Countless best-selling authors have told me that in their early years, before they were published, they relentlessly studied the craft of writing. Consequently, I’ve had hundreds of writing books recommended to me.
Here are the very best of them all, the books I always keep within arm’s reach of my writing desk.
#1: Save the Cat! Writes a Novel by Jessica Brody
Way back when I worked for a book distributor, Michael Wiese Productions sent me a sample copy of the original Save the Cat by Blake Snyder. I devoured that book, and it helped launch my career as a novelist.
The original Save the Cat! book series was aimed at screenwriters. This brand-new version by Jessica Brody seamlessly adapts Blake Snyder’s methods for novelists. It’s one of the best “how to write a novel” books of the decade.
Get it. Read it. Follow it. You’ll be glad you did.
#2: The Emotion Thesaurus by Angela Ackerman & Becca Puglisi
Whenever you or I write the first draft of the story, our characters tend to exhibit the same cliche body language: nodding, shrugging, grinning. Pretty uninspired stuff, really.
Solution? Crack open this book, which contains more than 150 pages of body language, internal sensations, and mental responses to every imaginable emotion.
Is your character determined? Show him rolling up his sleeves. Is she mortified? Show her covering her face with her hands. Instantly, this book will have your characters winking, swaggering, leaning closer, tapping their feet, tightening their fists — and coming alive on the page.
While you’re getting this book, pick up the rest of the books in this series. Believe me, you’ll use them.
#3: Writing Screenplays That Sell by Michael Hauge
Michael Hauge is a storytelling genius. He’s not only a best-selling author and inspiring speaker, he’s also one of Hollywood’s top story experts. He’s worked on projects starring Will Smith, Julia Roberts, Tom Cruise, Reese Witherspoon, and Morgan Freeman. This book is packed solid with practical, nuts-and-bolts techniques you can use to write a better screenplay, novel, short story, or any work of fiction. It’s no exaggeration to say that reading that book forever transformed the way I look at stories.
Plus, Hauge is a super, super nice guy. Every time I talk to him, I come away wiser. So check out his books.
#4: Scene & Structure by Jack M. Bickham
You really should read all of Jack Bickham’s books on writing, but this one in particular. It is packed with masterful techniques to keep readers hooked throughout a story.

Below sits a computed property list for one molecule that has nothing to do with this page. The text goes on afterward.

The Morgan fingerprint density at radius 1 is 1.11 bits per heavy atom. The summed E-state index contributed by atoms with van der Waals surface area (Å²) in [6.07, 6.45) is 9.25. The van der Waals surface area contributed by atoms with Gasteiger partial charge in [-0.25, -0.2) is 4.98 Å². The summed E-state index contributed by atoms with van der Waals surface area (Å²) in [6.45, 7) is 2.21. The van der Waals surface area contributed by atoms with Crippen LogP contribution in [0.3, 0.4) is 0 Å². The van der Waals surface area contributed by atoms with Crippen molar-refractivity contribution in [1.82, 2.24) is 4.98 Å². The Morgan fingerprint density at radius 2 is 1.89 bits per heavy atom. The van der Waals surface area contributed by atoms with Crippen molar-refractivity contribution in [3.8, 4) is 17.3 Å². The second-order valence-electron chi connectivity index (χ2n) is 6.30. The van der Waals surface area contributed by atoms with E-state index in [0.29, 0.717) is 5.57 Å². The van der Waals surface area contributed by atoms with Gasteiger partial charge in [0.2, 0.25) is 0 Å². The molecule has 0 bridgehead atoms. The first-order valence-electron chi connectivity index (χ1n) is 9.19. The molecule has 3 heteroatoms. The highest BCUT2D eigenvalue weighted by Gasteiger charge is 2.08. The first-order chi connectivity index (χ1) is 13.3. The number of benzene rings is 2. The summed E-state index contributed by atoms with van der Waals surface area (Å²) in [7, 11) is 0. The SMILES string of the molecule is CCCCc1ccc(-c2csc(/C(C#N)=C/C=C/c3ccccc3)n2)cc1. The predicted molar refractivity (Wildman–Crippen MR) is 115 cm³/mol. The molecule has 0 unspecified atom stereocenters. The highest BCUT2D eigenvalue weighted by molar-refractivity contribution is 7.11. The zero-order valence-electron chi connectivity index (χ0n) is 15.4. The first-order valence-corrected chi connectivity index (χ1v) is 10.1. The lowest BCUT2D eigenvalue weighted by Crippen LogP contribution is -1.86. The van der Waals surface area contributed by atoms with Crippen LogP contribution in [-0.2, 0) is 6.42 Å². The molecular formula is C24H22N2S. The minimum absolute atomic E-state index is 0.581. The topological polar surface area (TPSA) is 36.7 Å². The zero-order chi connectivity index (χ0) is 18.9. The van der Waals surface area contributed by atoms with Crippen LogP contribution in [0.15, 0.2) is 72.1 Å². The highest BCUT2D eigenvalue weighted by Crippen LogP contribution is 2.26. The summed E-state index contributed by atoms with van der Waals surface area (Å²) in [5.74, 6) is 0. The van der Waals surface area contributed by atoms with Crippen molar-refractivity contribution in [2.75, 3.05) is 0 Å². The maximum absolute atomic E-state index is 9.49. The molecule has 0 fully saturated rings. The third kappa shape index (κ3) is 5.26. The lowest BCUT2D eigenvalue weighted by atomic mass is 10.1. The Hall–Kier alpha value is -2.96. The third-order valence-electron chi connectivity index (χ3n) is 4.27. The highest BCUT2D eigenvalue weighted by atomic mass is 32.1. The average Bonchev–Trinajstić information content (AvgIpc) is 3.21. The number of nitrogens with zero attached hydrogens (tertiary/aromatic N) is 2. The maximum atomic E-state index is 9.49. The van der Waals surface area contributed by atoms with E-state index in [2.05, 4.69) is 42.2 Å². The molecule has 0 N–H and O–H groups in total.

Perhaps the biggest revelation in this book is the way Bickham breaks down cause and effect. Stories are told not just in scenes, but also in something he calls “sequels.” A sequel is a moment (or even a whole chapter) when the lead character emotionally reacts to the previous scene, revisits the big story questions, works through a dilemma, and decides on a new course of action.
If you want to become a successful author, you need to master the scene and sequel technique. This book shows you how.
#5: The DC Comics Guide to Writing Comics by Dennis O’Neil
Even if you don’t read comic books, you can’t deny their enormous impact on popular books, movies, and TV shows today.
Best-selling novelist and comic book legend Dennis O’Neil breaks down the elements that make comic book stories work.
It’s also a fascinating primer on solid storytelling techniques that can benefit any writer.
#6: The Complete Writer’s Guide to Heroes and Heroines by Tami D. Cowden, Carol LeFever, Sue Viders
I happened to pick up this book at the Tattered Cover bookstore nearly 20 years ago, and I have never since found a more practical guide to character relationships.
Aimed at romance writers (but useful to anyone), this book divides male and female characters into eight broad archetypes. Male types include The Chief, the Bad Boy, the Best Friend, etc. Female types include the Nurturer, the Free Spirit, the Librarian, and so on.
This is not in-depth psychology, here. But it works. Take a look at my Dru Jasper urban fantasy series. I have a Librarian named Dru and a Bad Boy named Greyson. They fall in love. By and large, the critics love them.
The genius of this book is that it shows you how the archetypes interact with each other. For example, how do the Bad Boy and the Librarian drive each other crazy? How do they work together as a team? How do they eventually change each other for the better? Read the book and find out.
What are your favorite writing books?
I’m always on the lookout for new books to add to my shelf. What titles have you found to be especially useful, interesting, or inspiring? Let me know.
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